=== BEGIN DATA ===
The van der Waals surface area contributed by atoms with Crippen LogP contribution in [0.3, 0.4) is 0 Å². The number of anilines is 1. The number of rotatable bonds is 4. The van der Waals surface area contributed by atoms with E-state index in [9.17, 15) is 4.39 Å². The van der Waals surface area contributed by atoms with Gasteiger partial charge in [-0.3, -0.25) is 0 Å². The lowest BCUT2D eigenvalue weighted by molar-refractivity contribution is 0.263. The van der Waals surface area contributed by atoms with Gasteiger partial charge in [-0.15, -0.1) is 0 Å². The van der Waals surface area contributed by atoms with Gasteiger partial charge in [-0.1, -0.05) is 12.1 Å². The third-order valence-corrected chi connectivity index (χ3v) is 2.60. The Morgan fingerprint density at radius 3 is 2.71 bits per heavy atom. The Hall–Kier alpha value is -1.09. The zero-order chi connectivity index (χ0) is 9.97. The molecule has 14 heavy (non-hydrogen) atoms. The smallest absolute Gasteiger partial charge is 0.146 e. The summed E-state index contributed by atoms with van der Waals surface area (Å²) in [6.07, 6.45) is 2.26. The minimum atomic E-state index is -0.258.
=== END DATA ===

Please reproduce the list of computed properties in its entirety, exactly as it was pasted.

The van der Waals surface area contributed by atoms with Crippen LogP contribution in [0.3, 0.4) is 0 Å². The number of anilines is 1. The number of rotatable bonds is 4. The van der Waals surface area contributed by atoms with E-state index in [9.17, 15) is 4.39 Å². The van der Waals surface area contributed by atoms with Gasteiger partial charge in [-0.3, -0.25) is 0 Å². The lowest BCUT2D eigenvalue weighted by molar-refractivity contribution is 0.263. The van der Waals surface area contributed by atoms with Gasteiger partial charge in [-0.15, -0.1) is 0 Å². The van der Waals surface area contributed by atoms with Gasteiger partial charge in [-0.1, -0.05) is 12.1 Å². The third-order valence-corrected chi connectivity index (χ3v) is 2.60. The Morgan fingerprint density at radius 3 is 2.71 bits per heavy atom. The Hall–Kier alpha value is -1.09. The zero-order chi connectivity index (χ0) is 9.97. The molecule has 14 heavy (non-hydrogen) atoms. The smallest absolute Gasteiger partial charge is 0.146 e. The summed E-state index contributed by atoms with van der Waals surface area (Å²) in [6.07, 6.45) is 2.26. The minimum atomic E-state index is -0.258.